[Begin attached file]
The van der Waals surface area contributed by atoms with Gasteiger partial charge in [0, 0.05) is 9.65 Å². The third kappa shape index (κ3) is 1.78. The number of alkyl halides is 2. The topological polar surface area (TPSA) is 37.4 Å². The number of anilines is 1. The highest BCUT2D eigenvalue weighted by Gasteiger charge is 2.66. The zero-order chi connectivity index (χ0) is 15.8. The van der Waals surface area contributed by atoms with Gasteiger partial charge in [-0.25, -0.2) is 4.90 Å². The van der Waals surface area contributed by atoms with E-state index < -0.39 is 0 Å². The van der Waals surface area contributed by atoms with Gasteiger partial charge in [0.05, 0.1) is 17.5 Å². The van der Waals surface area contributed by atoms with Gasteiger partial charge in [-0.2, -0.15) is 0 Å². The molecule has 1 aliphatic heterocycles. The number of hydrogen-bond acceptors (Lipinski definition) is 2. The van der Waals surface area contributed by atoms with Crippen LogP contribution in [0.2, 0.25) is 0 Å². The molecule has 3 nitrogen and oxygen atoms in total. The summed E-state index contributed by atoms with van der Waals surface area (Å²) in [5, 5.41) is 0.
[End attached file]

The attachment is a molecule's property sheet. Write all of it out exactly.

The van der Waals surface area contributed by atoms with Gasteiger partial charge in [0, 0.05) is 9.65 Å². The third kappa shape index (κ3) is 1.78. The number of alkyl halides is 2. The topological polar surface area (TPSA) is 37.4 Å². The number of anilines is 1. The highest BCUT2D eigenvalue weighted by Gasteiger charge is 2.66. The zero-order chi connectivity index (χ0) is 15.8. The van der Waals surface area contributed by atoms with Gasteiger partial charge in [-0.25, -0.2) is 4.90 Å². The van der Waals surface area contributed by atoms with E-state index < -0.39 is 0 Å². The van der Waals surface area contributed by atoms with Gasteiger partial charge in [0.05, 0.1) is 17.5 Å². The van der Waals surface area contributed by atoms with Gasteiger partial charge in [-0.2, -0.15) is 0 Å². The molecule has 1 aliphatic heterocycles. The number of hydrogen-bond acceptors (Lipinski definition) is 2. The van der Waals surface area contributed by atoms with Crippen LogP contribution in [0.2, 0.25) is 0 Å². The molecule has 3 nitrogen and oxygen atoms in total. The summed E-state index contributed by atoms with van der Waals surface area (Å²) in [5, 5.41) is 0.